One most recent examples of this was the case of the businessman Anthony Lyons, who was found guilty of sexually assaulting a young woman in Dublin. The judge sentenced the Lyons to five years in prison but suspended most of the sentence, with Lyons initially serving just six months in prison. The DPP wisely appealed this decision and the Court of Criminal Appeal increased the time to be served in prison by Lyons to two-and-a-half years. The decision by the original judge to suspend most of the sentence trivialised the effect of the trauma experienced by the young woman and, also, sent out a message that if a sex offender is well-off, their money could be used to avoid an appropriate-to-the-crime jail sentence. This case has much in common with the recent Graham Griffin, Martin Quigley and Aidan Farrington cases.

Even more recent was the case of a seven-year-old girl who was sexually assaulted by her stepfather’s brother, John Carvin. The offender was found guilty by a jury of his peers and the judge in the case sentenced the criminal to three years but suspended the sentence in full for three years so that the offender would serve no time in prison.

The decisions in these cases are bizarre when viewed from a psychotherapeutic perspective. The eminent Jungian psychoanalyst Donald Kalsched had this to say about the effect of childhood trauma:

Traumatised children strive to understand why they are being neglected, abused or shamed, and nearly every traumatised child ends up believing that s/he is in pain because s/he is fundamentally at fault… In terms of the psyche, trauma is any experience that causes unbearable pain or anxiety when a child’s sense of self is repeatedly threatened the child is traumatised. This can happen through sexual or physical abuse.

A lack of faith in our justice system 

These cases are not by any means exceptions to the rule in our criminal courts nor are such cases only of recent origin, as the 2004 Tim Allen case showed. Allen was found guilty of downloading child pornography and sentenced to 240 hours of community service by the judge. Allen paid €40,000 to a charity. Yet if Allen had been before an English court for the same crime he would have been sentenced to five years in prison, according to one newspaper report.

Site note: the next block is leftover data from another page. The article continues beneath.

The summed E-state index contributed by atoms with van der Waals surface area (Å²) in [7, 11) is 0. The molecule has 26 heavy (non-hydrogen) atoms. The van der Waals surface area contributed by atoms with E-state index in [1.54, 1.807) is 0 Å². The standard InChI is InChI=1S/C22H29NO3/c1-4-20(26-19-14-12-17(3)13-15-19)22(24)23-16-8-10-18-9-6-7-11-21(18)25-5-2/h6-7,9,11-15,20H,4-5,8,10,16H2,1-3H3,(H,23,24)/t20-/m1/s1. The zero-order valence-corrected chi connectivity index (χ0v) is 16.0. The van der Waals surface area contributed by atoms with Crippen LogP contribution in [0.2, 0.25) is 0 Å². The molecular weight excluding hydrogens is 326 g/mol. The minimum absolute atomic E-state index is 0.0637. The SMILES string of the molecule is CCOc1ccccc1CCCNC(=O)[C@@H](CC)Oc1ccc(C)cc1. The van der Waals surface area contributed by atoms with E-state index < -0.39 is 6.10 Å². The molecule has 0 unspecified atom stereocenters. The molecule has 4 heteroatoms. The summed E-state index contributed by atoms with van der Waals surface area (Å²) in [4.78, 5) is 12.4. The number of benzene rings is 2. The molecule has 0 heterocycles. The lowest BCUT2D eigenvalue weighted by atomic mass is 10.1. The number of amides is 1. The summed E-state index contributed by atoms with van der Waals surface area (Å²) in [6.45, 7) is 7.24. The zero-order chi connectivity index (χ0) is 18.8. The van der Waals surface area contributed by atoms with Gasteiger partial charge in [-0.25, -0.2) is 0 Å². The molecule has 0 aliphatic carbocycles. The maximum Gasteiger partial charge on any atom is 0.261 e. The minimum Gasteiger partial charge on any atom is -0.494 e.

The despicable aspect of child pornography cases is that they involve many children being forced to engage in sex acts with other children or adults. The children involved are frequently from developing countries and, because of this, these victims cannot give evidence in the cases involving them – making it easy to morally disengage from the awful horror of what the children suffer, if one chooses to.

Could it be that one of the reasons that so much CSA goes unreported is that victims of sexual abuse or rape do not trust our criminal justice system? Certainly SAVI found that women were not likely to report the CSA because they felt ashamed, blamed themselves or feared family reactions and publicity. A feeling that the Gardaí “couldn’t do anything to help” was another common reason given for not reporting the crime by those who were raped or abused. Is it any wonder that this happens when the leniency shown by some judges in high profile sex crime cases is taken into account, as well as the extensive media accounts of the very negative effect of this judicial leniency on the female victims and the implied message which that sends to the general public?

In spite of the ESRI and SAVI reports it can be easily argued that our courts are not doing much to help reduce the high level of CSA in Ireland if the cases highlighted above are anything to go by.

Gerry Fahey is an occupational psychologist and a graduate of TCD and the University of Illinois at Urbana Champaign.

Child sex abuse survivors far more likely to be disabled, poor and live alone in later life

Children can recover from sex abuse – but not if they have to wait 6 months for therapy

Your Voice
Readers Comments
    Submit a report
    Please help us understand how this comment violates our community guidelines.
    Thank you for the feedback
    Your feedback has been sent to our team for review.